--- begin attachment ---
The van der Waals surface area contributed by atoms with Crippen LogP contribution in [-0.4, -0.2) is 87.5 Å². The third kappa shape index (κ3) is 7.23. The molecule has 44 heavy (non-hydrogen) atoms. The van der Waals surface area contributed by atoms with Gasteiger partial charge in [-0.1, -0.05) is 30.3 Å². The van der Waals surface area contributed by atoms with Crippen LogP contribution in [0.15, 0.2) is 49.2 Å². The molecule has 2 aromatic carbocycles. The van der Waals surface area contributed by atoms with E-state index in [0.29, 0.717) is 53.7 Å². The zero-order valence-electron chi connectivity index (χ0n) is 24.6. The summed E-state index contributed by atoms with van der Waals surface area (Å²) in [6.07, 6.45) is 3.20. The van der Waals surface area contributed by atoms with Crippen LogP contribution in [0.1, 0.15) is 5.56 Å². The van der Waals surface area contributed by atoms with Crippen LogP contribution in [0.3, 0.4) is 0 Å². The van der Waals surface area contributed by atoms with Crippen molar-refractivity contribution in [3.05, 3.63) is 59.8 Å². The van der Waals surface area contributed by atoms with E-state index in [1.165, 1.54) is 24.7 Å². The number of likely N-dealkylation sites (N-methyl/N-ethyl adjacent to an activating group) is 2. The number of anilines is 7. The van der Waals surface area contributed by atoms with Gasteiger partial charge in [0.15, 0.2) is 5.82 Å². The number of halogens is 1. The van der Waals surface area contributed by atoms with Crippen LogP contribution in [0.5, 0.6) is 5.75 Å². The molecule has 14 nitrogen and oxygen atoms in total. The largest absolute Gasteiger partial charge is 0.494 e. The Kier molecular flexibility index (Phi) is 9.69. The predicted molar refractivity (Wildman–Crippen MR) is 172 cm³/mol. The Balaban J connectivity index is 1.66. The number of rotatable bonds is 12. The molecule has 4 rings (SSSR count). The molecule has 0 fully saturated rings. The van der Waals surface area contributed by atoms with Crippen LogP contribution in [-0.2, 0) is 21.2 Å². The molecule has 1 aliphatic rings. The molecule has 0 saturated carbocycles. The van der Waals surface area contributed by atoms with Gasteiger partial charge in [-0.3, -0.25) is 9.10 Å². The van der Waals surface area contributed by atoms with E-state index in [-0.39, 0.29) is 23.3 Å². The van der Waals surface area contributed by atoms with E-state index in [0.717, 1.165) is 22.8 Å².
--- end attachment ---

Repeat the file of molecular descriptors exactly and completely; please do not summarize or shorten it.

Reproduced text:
The van der Waals surface area contributed by atoms with Crippen LogP contribution in [-0.4, -0.2) is 87.5 Å². The third kappa shape index (κ3) is 7.23. The molecule has 44 heavy (non-hydrogen) atoms. The van der Waals surface area contributed by atoms with Gasteiger partial charge in [-0.1, -0.05) is 30.3 Å². The van der Waals surface area contributed by atoms with Crippen LogP contribution in [0.15, 0.2) is 49.2 Å². The molecule has 2 aromatic carbocycles. The van der Waals surface area contributed by atoms with E-state index in [0.29, 0.717) is 53.7 Å². The zero-order valence-electron chi connectivity index (χ0n) is 24.6. The summed E-state index contributed by atoms with van der Waals surface area (Å²) in [6.07, 6.45) is 3.20. The van der Waals surface area contributed by atoms with Crippen LogP contribution in [0.1, 0.15) is 5.56 Å². The van der Waals surface area contributed by atoms with Crippen LogP contribution in [0.3, 0.4) is 0 Å². The van der Waals surface area contributed by atoms with Crippen molar-refractivity contribution in [3.05, 3.63) is 59.8 Å². The van der Waals surface area contributed by atoms with E-state index in [1.165, 1.54) is 24.7 Å². The number of likely N-dealkylation sites (N-methyl/N-ethyl adjacent to an activating group) is 2. The number of anilines is 7. The van der Waals surface area contributed by atoms with Gasteiger partial charge in [0.15, 0.2) is 5.82 Å². The number of halogens is 1. The van der Waals surface area contributed by atoms with Crippen LogP contribution in [0.5, 0.6) is 5.75 Å². The molecule has 14 nitrogen and oxygen atoms in total. The largest absolute Gasteiger partial charge is 0.494 e. The Kier molecular flexibility index (Phi) is 9.69. The predicted molar refractivity (Wildman–Crippen MR) is 172 cm³/mol. The Balaban J connectivity index is 1.66. The number of rotatable bonds is 12. The molecule has 4 rings (SSSR count). The molecule has 0 fully saturated rings. The van der Waals surface area contributed by atoms with Crippen LogP contribution in [-0.2, 0) is 21.2 Å². The molecule has 1 aliphatic rings. The molecule has 0 saturated carbocycles. The van der Waals surface area contributed by atoms with Gasteiger partial charge in [-0.3, -0.25) is 9.10 Å². The van der Waals surface area contributed by atoms with E-state index in [-0.39, 0.29) is 23.3 Å². The van der Waals surface area contributed by atoms with E-state index in [0.717, 1.165) is 22.8 Å².